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Want punch? Short sentences drive home complex words and meanings

Who would endure till the end a story that starts this way: “In basic logic, there is such a notion as verecundiam fallacy”?

The only savior of that sentence is its length. It is short. Otherwise, nobody would read past that sentence.

Everyone would be instantly screaming in their head, VeraWHO?

Please raise your hand if you’ve ever met that word in a newspaper. Nobody? Well, The Standard on February 4 let veteran columnist Barack Muluka get away with it.

In the story titled, “Sifuna’s desperate adrenaline misses the point,” Muluka managed to steal the show with big words. A skillful communicator, he succeeded by one simple magic: Keeping things short.

Having nearly lost the reader with two big words in his opening (fallacy was the second), the writer was still brave enough to throw more big words, in Latin, in the second graf.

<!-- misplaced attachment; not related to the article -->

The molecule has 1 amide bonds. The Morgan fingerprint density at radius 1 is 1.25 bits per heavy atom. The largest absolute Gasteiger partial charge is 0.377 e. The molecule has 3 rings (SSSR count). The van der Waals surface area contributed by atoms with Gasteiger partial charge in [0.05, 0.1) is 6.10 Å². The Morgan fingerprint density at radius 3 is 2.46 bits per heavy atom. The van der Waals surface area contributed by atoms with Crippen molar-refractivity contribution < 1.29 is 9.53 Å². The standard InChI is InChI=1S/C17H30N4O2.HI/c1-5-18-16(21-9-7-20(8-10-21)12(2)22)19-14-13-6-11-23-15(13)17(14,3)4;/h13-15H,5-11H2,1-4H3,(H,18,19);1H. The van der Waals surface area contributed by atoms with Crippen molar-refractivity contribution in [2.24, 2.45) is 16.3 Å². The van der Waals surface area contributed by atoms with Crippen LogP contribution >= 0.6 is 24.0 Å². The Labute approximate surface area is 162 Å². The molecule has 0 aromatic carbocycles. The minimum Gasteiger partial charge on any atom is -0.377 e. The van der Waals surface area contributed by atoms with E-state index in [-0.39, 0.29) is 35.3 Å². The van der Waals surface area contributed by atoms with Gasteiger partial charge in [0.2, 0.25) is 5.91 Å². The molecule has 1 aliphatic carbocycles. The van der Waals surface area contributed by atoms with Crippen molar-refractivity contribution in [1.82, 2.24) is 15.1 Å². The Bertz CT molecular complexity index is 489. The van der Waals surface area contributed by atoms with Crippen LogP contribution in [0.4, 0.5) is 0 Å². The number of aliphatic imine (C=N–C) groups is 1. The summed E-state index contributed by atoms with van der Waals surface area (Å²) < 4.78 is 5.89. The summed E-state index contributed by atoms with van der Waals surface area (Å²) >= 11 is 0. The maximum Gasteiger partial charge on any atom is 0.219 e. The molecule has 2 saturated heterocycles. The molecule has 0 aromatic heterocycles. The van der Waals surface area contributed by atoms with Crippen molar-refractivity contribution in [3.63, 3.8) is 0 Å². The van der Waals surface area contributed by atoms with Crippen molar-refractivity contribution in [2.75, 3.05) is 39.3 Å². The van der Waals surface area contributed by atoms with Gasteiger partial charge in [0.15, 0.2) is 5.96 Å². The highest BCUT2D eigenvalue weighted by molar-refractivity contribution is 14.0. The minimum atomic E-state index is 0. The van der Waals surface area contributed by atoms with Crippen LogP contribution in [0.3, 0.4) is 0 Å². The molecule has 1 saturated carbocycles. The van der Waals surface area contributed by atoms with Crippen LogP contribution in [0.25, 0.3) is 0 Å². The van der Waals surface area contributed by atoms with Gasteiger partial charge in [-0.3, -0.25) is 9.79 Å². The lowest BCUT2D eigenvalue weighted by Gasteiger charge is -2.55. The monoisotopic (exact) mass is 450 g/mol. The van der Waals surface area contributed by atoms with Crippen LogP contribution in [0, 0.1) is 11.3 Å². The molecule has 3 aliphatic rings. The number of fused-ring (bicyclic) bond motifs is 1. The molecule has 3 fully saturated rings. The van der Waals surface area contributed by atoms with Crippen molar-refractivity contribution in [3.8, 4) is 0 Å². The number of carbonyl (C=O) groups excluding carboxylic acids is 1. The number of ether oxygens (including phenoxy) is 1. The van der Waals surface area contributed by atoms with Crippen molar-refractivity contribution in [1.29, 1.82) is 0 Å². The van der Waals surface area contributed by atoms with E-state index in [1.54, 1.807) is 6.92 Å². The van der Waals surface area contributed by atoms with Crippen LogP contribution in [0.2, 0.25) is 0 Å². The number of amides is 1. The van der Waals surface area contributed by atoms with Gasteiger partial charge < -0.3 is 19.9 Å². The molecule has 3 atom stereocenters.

“Known in its Latin original as argumentum ad verecundiam…” Eti WHO?

Chill. Muluka was explaining a mistake that ODM secretary general Edwin Sifuna had made at a TV debate.

Sifuna had reportedly told a fellow panelist to “shut up, because you are not a lawyer,” the story said.

And that was a logical mistake, the writer said. The big Latin word he had used meant ignoring logic, he explained. What logic? The mistaken supposition that just because you are an expert, your argument will always be right, and everyone else’s will be wrong.

Muluka punched the point home with a simple, short sentence: “Appealing to your qualifications does not save your limping proposition.”

Bam! Ten words.

Sample this paragraph: “Raise the level of your argument, not your voice. Respect, also, those you speak about, especially when they are absent. This is common sense.”

Three sentences. Each perfectly delivered. What’s perfect about each? No word is wasted. Each is straight and to the point.

And they are weaved into short sentences, which save the day even in the most complex of situations.

The magic of short sentences is that they drive home even the most complex for words. Or arguments.

And a reader arrives at the end pleasantly surprised that they did not put down the story.

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